Have questions about your preparation or an upcoming test? Need help modifying the Study Plan to meet your unique needs? No problem. Just book a Skype meeting with Brent to discuss these and any other questions you may have.

- Video Course
- Video Course Overview
- General GMAT Strategies - 7 videos (free)
- Data Sufficiency - 16 videos (free)
- Arithmetic - 38 videos
- Powers and Roots - 36 videos
- Algebra and Equation Solving - 73 videos
- Word Problems - 48 videos
- Geometry - 42 videos
- Integer Properties - 38 videos
- Statistics - 20 videos
- Counting - 27 videos
- Probability - 23 videos
- Analytical Writing Assessment - 5 videos (free)
- Reading Comprehension - 10 videos (free)
- Critical Reasoning - 38 videos
- Sentence Correction - 70 videos
- Integrated Reasoning - 17 videos

- Study Guide
- Blog
- Philosophy
- Office Hours
- Extras
- Prices

## Comment on

Is this fraction less than 1?## Can't we take -1/2 if the

## Yes, we could have also tried

Yes, we could have also tried x = -1/2

The result would remain the same though (statement 1 is not sufficient)

## Hi Brent,

I marked statement 1 as sufficient because I thought that X > -1 will be negative thus x^(2n+1) < 1.

Where am I making a mistake? x > -1 means that x can be -0.9, 0.5, 1 and etc?

## You're correct to say that,

You're correct to say that, if x > -1, then some possible values of x include: -0.9, -0.5, 0.5, 1, 10, etc

This, however, does not necessarily mean that x^(2n+1) will be less than 1.

For example, if x = 10 and n = 1, then x^(2n+1) = 10^2 = 1000, which is GREATER THAN 1.

Conversely, if x = -0.1 and n = 1, then x^(2n+1) = (-0.1)^3 = -0.001, which is LESS THAN 1.

Does that help?

## Hello Brent!

Thank you for the these great videos.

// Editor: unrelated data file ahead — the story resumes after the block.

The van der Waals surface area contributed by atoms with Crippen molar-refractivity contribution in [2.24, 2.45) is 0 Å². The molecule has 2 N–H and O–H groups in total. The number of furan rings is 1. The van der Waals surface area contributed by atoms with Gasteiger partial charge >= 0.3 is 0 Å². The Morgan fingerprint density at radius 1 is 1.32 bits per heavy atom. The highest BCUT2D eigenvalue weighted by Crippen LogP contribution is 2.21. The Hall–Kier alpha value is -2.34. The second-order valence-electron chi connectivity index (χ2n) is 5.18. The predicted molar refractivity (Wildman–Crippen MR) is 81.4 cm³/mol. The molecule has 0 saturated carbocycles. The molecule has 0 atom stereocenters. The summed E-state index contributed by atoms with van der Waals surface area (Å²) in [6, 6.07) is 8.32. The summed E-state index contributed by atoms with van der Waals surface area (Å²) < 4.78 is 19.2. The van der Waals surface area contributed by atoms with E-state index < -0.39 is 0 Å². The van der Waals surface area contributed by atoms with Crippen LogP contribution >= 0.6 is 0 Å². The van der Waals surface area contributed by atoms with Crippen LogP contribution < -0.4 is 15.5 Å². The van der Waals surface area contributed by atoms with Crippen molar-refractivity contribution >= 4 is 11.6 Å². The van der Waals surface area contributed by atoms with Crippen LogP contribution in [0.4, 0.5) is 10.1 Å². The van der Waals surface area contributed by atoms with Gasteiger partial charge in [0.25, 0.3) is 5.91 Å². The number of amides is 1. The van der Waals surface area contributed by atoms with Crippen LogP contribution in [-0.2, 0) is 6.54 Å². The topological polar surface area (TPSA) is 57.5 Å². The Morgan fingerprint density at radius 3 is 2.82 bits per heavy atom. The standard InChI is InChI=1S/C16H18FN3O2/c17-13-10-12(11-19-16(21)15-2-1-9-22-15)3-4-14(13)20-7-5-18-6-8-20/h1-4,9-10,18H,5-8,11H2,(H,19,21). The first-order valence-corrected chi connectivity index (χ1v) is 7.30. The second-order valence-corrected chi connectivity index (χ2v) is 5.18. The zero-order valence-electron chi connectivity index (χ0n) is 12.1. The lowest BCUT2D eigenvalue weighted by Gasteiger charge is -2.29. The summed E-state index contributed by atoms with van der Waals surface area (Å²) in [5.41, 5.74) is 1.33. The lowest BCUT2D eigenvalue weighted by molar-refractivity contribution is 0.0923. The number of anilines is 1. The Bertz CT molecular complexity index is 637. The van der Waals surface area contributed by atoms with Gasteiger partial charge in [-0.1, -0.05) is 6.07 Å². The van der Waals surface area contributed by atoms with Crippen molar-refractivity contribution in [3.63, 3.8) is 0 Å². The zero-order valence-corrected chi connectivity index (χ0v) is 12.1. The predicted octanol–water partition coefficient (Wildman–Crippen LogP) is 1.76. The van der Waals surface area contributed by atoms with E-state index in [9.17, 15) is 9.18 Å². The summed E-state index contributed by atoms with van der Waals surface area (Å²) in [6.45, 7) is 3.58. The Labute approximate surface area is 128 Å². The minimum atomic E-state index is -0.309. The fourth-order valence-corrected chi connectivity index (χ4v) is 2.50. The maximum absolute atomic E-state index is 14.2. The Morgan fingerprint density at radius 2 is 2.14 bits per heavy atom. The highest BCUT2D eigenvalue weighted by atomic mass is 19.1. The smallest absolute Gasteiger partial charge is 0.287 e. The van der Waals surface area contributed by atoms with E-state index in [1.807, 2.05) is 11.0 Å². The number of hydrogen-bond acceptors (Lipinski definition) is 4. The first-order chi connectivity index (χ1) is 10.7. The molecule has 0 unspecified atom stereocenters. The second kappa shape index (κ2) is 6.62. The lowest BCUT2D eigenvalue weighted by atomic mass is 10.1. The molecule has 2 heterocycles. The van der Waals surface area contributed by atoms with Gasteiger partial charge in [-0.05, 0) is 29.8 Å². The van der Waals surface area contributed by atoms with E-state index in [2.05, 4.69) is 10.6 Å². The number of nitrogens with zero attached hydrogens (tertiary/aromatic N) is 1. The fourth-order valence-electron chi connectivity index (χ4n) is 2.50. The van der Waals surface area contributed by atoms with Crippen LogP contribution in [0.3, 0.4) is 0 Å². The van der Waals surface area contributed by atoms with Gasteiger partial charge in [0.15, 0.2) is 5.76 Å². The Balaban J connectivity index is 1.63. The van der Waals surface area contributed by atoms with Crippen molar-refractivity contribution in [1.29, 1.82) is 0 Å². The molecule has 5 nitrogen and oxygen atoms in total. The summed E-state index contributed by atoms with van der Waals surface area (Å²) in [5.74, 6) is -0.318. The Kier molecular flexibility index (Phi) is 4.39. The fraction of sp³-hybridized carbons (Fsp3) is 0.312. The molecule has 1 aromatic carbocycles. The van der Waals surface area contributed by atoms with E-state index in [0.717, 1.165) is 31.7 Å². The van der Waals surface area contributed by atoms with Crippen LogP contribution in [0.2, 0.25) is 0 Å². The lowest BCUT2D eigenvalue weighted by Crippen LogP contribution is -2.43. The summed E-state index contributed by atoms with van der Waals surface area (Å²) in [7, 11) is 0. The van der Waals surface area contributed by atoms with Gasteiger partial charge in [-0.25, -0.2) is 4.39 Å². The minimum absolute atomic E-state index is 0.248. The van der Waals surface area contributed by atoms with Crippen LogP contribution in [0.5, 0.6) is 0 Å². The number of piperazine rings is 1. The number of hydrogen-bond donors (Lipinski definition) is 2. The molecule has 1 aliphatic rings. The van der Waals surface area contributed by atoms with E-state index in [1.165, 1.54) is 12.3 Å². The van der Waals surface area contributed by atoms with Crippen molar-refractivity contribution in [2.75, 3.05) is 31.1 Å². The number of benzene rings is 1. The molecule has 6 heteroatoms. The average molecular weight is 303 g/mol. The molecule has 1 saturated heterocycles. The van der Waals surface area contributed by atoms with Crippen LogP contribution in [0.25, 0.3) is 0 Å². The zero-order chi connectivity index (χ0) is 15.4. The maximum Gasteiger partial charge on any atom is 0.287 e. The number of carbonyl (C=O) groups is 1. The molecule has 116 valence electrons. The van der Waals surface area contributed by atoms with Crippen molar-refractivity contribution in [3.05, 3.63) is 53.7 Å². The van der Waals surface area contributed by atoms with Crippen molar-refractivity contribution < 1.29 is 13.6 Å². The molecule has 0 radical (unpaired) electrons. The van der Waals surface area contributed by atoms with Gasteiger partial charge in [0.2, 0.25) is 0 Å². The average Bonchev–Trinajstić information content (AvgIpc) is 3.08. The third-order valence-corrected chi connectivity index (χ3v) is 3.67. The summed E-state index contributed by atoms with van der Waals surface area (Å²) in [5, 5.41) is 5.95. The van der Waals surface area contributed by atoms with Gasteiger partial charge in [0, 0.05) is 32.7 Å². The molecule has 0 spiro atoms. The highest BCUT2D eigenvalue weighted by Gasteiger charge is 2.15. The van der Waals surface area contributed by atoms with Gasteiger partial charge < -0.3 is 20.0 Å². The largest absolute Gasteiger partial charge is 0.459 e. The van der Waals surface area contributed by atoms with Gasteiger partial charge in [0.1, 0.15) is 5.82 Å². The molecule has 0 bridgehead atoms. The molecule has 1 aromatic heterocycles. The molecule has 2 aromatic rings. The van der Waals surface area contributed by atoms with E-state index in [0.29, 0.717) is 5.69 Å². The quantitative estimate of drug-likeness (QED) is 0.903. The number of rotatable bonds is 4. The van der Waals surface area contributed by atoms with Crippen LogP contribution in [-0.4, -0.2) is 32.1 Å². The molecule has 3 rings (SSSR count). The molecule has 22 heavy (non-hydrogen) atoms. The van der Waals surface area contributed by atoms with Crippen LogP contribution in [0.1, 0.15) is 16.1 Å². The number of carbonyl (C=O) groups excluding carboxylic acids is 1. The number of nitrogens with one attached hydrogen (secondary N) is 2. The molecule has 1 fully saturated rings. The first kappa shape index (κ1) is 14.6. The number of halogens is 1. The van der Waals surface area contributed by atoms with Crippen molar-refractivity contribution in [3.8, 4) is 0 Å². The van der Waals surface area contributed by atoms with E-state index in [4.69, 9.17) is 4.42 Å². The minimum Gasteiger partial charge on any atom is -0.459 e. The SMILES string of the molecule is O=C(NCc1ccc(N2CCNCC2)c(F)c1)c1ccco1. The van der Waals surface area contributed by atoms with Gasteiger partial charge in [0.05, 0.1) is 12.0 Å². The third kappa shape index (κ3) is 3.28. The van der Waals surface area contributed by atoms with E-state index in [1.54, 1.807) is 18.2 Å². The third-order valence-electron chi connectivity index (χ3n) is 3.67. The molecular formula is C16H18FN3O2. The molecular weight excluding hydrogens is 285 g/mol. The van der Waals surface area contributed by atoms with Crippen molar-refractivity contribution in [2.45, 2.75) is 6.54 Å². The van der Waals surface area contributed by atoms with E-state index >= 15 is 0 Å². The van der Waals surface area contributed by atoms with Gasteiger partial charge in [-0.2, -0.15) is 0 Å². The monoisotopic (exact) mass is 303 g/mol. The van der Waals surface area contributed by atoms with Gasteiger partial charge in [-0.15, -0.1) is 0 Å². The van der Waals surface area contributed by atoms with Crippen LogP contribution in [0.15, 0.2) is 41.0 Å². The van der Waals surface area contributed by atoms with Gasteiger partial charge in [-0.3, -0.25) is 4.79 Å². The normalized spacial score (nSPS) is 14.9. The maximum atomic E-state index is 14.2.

What I did was to simplify the equation to see that the numerator has to be positive irrespective of what sign X carries and the denominator will retain whatever sign X carries. So, I rephrased the question to be "is X < 1?" in which case the equation will result into a figure less than 1. Of course statement 1 is not sufficient and statement 2 is.

## Perfect!!

Perfect!!

## X^2n+1 < 1, means the value

## The original question is

The original question is correct/valid.

I have a feeling you may be reading the question the wrong way.

Without any additional information, we don't know whether x^(2n+1) < 1. So, at this point, we can't make any conclusions about the value of x.

All we know is that, IF x < 1, then x^(2n+1) < 1

And IF x > 1, then x^(2n+1) > 1

And IF x = 1, then x^(2n+1) = 1

As such, statement 1 is insufficient, and statement 2 is sufficient

Does that help?

## Hi Brent,

I marked statement 1 as sufficient, because in question stem we were given that x is not 0 and statements 1 is says x> -1 ...but I didn’t consider the values fraction values between -1 and 0...

Any advice on how to avoid such assumptions?

## That's a common mistake.

That's a common mistake.

From time to time, you might find it useful to watch the following video on common mistakes: https://www.gmatprepnow.com/module/gmat-data-sufficiency/video/1105

The video covers the mistake of assuming variables are integers.

## Can we consider X=1/2 as

## We can't use x = 1/2, since

We can't use x = 1/2, since that value breaks statement 2's condition that x < 0